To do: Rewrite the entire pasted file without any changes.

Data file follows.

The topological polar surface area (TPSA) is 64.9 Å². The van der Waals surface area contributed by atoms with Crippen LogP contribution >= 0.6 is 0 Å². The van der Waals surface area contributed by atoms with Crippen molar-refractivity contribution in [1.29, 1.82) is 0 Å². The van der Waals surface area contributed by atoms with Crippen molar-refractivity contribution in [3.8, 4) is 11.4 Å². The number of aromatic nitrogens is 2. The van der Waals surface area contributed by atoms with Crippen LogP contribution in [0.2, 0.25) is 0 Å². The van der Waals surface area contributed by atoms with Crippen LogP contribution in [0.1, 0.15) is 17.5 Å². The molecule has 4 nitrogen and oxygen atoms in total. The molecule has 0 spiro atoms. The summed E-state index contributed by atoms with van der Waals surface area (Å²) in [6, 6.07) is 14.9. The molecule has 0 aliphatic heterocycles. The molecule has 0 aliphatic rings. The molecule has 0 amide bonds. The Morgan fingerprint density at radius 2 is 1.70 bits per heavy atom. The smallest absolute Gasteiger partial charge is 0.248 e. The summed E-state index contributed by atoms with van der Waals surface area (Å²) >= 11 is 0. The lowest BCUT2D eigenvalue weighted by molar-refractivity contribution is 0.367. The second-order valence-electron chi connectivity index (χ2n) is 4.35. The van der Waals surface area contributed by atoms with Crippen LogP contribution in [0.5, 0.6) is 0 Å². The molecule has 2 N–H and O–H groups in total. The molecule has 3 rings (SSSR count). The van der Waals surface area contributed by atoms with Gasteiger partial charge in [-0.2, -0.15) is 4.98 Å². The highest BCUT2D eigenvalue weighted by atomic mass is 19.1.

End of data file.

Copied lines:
The topological polar surface area (TPSA) is 64.9 Å². The van der Waals surface area contributed by atoms with Crippen LogP contribution >= 0.6 is 0 Å². The van der Waals surface area contributed by atoms with Crippen molar-refractivity contribution in [1.29, 1.82) is 0 Å². The van der Waals surface area contributed by atoms with Crippen molar-refractivity contribution in [3.8, 4) is 11.4 Å². The number of aromatic nitrogens is 2. The van der Waals surface area contributed by atoms with Crippen LogP contribution in [0.2, 0.25) is 0 Å². The van der Waals surface area contributed by atoms with Crippen LogP contribution in [0.1, 0.15) is 17.5 Å². The molecule has 4 nitrogen and oxygen atoms in total. The molecule has 0 spiro atoms. The summed E-state index contributed by atoms with van der Waals surface area (Å²) in [6, 6.07) is 14.9. The molecule has 0 aliphatic heterocycles. The molecule has 0 aliphatic rings. The molecule has 0 amide bonds. The Morgan fingerprint density at radius 2 is 1.70 bits per heavy atom. The smallest absolute Gasteiger partial charge is 0.248 e. The summed E-state index contributed by atoms with van der Waals surface area (Å²) >= 11 is 0. The lowest BCUT2D eigenvalue weighted by molar-refractivity contribution is 0.367. The second-order valence-electron chi connectivity index (χ2n) is 4.35. The van der Waals surface area contributed by atoms with Crippen LogP contribution in [0.5, 0.6) is 0 Å². The molecule has 2 N–H and O–H groups in total. The molecule has 3 rings (SSSR count). The van der Waals surface area contributed by atoms with Gasteiger partial charge in [-0.2, -0.15) is 4.98 Å². The highest BCUT2D eigenvalue weighted by atomic mass is 19.1.